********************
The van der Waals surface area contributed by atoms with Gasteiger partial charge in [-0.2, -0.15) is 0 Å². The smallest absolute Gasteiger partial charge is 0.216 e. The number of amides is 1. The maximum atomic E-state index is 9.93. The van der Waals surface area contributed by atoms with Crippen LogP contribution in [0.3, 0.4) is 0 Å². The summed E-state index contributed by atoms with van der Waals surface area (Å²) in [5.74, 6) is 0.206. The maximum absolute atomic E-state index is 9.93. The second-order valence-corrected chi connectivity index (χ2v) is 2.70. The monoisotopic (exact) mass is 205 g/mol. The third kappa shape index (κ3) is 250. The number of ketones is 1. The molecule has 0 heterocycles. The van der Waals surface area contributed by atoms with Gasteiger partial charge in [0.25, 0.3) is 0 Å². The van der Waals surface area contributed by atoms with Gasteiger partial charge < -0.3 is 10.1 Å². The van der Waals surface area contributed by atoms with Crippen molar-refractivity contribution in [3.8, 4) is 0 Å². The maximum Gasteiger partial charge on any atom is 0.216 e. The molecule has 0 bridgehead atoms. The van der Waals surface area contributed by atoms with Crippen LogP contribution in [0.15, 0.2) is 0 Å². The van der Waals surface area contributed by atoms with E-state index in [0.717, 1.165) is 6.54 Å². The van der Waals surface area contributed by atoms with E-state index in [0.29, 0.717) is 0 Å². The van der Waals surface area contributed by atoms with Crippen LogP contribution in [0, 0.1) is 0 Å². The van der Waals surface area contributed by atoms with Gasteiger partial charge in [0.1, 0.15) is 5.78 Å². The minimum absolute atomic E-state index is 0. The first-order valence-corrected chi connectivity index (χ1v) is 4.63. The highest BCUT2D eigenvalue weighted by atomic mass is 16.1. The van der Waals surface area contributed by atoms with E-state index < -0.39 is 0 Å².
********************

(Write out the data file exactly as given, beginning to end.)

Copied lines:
The van der Waals surface area contributed by atoms with Gasteiger partial charge in [-0.2, -0.15) is 0 Å². The smallest absolute Gasteiger partial charge is 0.216 e. The number of amides is 1. The maximum atomic E-state index is 9.93. The van der Waals surface area contributed by atoms with Crippen LogP contribution in [0.3, 0.4) is 0 Å². The summed E-state index contributed by atoms with van der Waals surface area (Å²) in [5.74, 6) is 0.206. The maximum absolute atomic E-state index is 9.93. The second-order valence-corrected chi connectivity index (χ2v) is 2.70. The monoisotopic (exact) mass is 205 g/mol. The third kappa shape index (κ3) is 250. The number of ketones is 1. The molecule has 0 heterocycles. The van der Waals surface area contributed by atoms with Gasteiger partial charge in [0.25, 0.3) is 0 Å². The van der Waals surface area contributed by atoms with Gasteiger partial charge < -0.3 is 10.1 Å². The van der Waals surface area contributed by atoms with Crippen molar-refractivity contribution in [3.8, 4) is 0 Å². The maximum Gasteiger partial charge on any atom is 0.216 e. The molecule has 0 bridgehead atoms. The van der Waals surface area contributed by atoms with Crippen LogP contribution in [0.15, 0.2) is 0 Å². The van der Waals surface area contributed by atoms with E-state index in [0.717, 1.165) is 6.54 Å². The van der Waals surface area contributed by atoms with E-state index in [0.29, 0.717) is 0 Å². The van der Waals surface area contributed by atoms with Crippen LogP contribution in [0, 0.1) is 0 Å². The van der Waals surface area contributed by atoms with Gasteiger partial charge in [0.1, 0.15) is 5.78 Å². The minimum absolute atomic E-state index is 0. The first-order valence-corrected chi connectivity index (χ1v) is 4.63. The highest BCUT2D eigenvalue weighted by atomic mass is 16.1. The van der Waals surface area contributed by atoms with E-state index < -0.39 is 0 Å².